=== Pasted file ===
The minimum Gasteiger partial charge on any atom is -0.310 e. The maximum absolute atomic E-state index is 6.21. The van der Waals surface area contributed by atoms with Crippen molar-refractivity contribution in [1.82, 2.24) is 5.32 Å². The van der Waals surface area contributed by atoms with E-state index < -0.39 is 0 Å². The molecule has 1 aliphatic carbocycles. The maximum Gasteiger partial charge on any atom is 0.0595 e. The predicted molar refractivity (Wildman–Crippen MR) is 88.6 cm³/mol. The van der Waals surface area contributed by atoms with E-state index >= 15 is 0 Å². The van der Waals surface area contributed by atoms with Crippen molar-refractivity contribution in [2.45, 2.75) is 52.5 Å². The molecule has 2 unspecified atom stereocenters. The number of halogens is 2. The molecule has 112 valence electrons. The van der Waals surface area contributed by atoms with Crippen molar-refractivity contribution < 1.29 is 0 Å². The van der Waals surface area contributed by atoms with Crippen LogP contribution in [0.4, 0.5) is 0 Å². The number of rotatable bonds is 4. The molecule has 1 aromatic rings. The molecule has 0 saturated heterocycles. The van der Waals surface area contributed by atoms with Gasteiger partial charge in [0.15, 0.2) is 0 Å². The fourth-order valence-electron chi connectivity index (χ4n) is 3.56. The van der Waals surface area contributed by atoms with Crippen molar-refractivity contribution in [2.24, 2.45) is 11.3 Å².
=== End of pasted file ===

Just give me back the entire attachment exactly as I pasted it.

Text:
The minimum Gasteiger partial charge on any atom is -0.310 e. The maximum absolute atomic E-state index is 6.21. The van der Waals surface area contributed by atoms with Crippen molar-refractivity contribution in [1.82, 2.24) is 5.32 Å². The van der Waals surface area contributed by atoms with E-state index < -0.39 is 0 Å². The molecule has 1 aliphatic carbocycles. The maximum Gasteiger partial charge on any atom is 0.0595 e. The predicted molar refractivity (Wildman–Crippen MR) is 88.6 cm³/mol. The van der Waals surface area contributed by atoms with E-state index >= 15 is 0 Å². The van der Waals surface area contributed by atoms with Crippen molar-refractivity contribution in [2.45, 2.75) is 52.5 Å². The molecule has 2 unspecified atom stereocenters. The number of halogens is 2. The molecule has 112 valence electrons. The van der Waals surface area contributed by atoms with Crippen molar-refractivity contribution < 1.29 is 0 Å². The van der Waals surface area contributed by atoms with Crippen LogP contribution in [0.4, 0.5) is 0 Å². The number of rotatable bonds is 4. The molecule has 1 aromatic rings. The molecule has 0 saturated heterocycles. The van der Waals surface area contributed by atoms with Gasteiger partial charge in [0.15, 0.2) is 0 Å². The fourth-order valence-electron chi connectivity index (χ4n) is 3.56. The van der Waals surface area contributed by atoms with Crippen molar-refractivity contribution in [2.24, 2.45) is 11.3 Å².